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Sub-branch of the Polish Ex-Servicemen's Association in Australia Inc.


This site is dedicated to the proud history of Poland, her Army traditions and to all those who have sacrificed much in fighting for the independence of Poland during WWII and past wars until 1989.

The Polish Ex-Servicemen’s Association Branch Australia is a part

of the Polish Ex-Servicemen’s 

a non-profit organization whose Head Office resides in Great Britain.


Association world federation, and later referred as “The Association” or “SPK

in Australia”. The Association’s name

in Polish is “Stowarzyszenie Polskich Kombatantów w Australii” (SPK)

The SPK was established by Polish soldier migrants, who had fought on all the European battlefields of the Second World War. Men who’d been displaced, and then discouraged to return to their beloved homeland, due to the communist takeover of their country after the war. Men who had seen betrayal of their motherland by the Great Powers, which had relinquished control of Poland to Stalin in exchange for a Cold War. 





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Remembrance Day

The "accursed soldiers"

also known as "doomed soldiers", "accursed soldiers" or "damned soldiers"; Polish: (Żołnierze wyklęci) or "indomitable soldiers" is a term applied to a variety of Polish anti-Soviet or anti-communist Polish resistance movements formed in the later stages of World War II and its aftermath by some members of the Polish Underground State.


The clandestine organisations continued their armed struggle against the communist government of Poland well into the 1950s. The guerrilla warfare included an array of military attacks launched against the communist regime's prisons and state security offices, detention facilities for political prisoners and concentration camps that were set up across the country.

Most of the Polish anti-communist groups ceased to exist in the late 1940s or 1950s, as they were hunted down by agents of the Ministry of Public Security and Soviet NKVD assassination squads. However, the last known 'cursed soldier', Józef Franczak, was killed in an ambush as late as 1963, almost 20 years after the Soviet take-over of Poland.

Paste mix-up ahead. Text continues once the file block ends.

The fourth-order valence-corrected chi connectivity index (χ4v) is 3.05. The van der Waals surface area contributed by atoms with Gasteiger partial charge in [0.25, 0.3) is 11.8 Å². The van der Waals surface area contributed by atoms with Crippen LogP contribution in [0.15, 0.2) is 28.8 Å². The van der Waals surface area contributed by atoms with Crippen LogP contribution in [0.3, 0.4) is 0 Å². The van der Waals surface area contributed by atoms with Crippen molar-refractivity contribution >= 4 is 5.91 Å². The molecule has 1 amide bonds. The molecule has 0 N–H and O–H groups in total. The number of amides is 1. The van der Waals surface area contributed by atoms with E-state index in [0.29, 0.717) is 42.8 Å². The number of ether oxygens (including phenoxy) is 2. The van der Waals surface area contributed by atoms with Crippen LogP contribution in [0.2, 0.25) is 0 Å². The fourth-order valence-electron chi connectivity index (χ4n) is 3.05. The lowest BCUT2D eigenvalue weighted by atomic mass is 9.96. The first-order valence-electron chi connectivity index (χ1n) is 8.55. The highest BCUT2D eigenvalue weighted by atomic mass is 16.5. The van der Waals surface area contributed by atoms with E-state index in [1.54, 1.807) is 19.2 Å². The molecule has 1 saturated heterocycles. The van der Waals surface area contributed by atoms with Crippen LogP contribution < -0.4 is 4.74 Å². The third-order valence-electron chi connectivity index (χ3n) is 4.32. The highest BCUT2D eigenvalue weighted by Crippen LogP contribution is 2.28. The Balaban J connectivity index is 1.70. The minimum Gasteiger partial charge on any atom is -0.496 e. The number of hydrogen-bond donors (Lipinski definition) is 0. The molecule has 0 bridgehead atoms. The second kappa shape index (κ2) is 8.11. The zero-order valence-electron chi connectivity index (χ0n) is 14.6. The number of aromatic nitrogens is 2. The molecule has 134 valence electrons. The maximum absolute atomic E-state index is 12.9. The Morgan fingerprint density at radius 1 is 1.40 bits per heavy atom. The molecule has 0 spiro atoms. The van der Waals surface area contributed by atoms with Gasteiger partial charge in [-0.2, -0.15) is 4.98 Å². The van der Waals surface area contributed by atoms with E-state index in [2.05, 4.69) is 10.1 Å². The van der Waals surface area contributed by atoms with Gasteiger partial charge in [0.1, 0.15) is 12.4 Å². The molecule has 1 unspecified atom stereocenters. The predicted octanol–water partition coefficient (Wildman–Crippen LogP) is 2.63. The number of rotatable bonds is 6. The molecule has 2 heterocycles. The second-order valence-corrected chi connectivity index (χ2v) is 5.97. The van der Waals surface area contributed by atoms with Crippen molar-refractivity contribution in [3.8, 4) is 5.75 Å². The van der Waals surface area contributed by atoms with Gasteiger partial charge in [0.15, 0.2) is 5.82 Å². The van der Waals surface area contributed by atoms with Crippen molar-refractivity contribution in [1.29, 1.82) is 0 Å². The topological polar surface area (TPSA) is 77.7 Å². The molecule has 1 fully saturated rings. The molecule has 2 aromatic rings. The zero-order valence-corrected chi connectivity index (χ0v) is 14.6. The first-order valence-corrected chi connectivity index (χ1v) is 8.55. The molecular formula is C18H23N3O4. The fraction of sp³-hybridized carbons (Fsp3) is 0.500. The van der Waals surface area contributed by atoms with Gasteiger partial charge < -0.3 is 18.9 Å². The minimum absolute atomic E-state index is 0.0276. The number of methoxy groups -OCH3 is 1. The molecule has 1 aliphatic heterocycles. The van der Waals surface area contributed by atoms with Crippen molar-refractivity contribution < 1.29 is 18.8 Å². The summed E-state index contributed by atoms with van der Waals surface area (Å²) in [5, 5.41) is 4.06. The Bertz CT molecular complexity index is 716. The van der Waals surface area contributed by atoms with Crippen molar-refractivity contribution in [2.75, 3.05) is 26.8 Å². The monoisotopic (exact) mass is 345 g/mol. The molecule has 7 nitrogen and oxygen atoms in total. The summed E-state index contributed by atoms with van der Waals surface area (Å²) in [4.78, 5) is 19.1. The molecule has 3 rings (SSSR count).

With victory secured by the Allies on

18 May 1944,

the Battle of Monte Cassino,

one of the toughest and bloodiest battles of World War II, takes a special place in Polish history. The Memorial Museum of the 2nd Polish Corps of General Władysław Anders, to whom we owe this historic victory, has been open for visits since 2014 at the Polish military cemetery at Monte Cassino.

The Home Army (Polish: Armia Krajowa; Polish pronunciation: [ˈarmʲa kraˈjɔva], abbreviated AK) was the dominant Polish resistance movement in Polandoccupied by Nazi Germany and the Soviet Union, during World War II. The Home Army was formed in February 1942 from the Związek Walki Zbrojnej (Armed Resistance). Some authors stress the continuity using acronym ZWZ/AK (or ZWZ-AK). Over the next two years, it absorbed most other Polish underground forces. Its allegiance was to the Polish government-in-exile, and it constituted the armed wing of what became known as the "Polish Underground State".

Estimates of the Home Army's 1944 strength range between 200,000 and 600,000, the most commonly cited number being 400,000. This last number would make the Home Army not only the largest Polish underground resistance movement but one of the three largest in Europe during World War II. The Home Army was disbanded on 19 January 1945, after the Soviet Red Army had largely cleared Polish territory of German forces.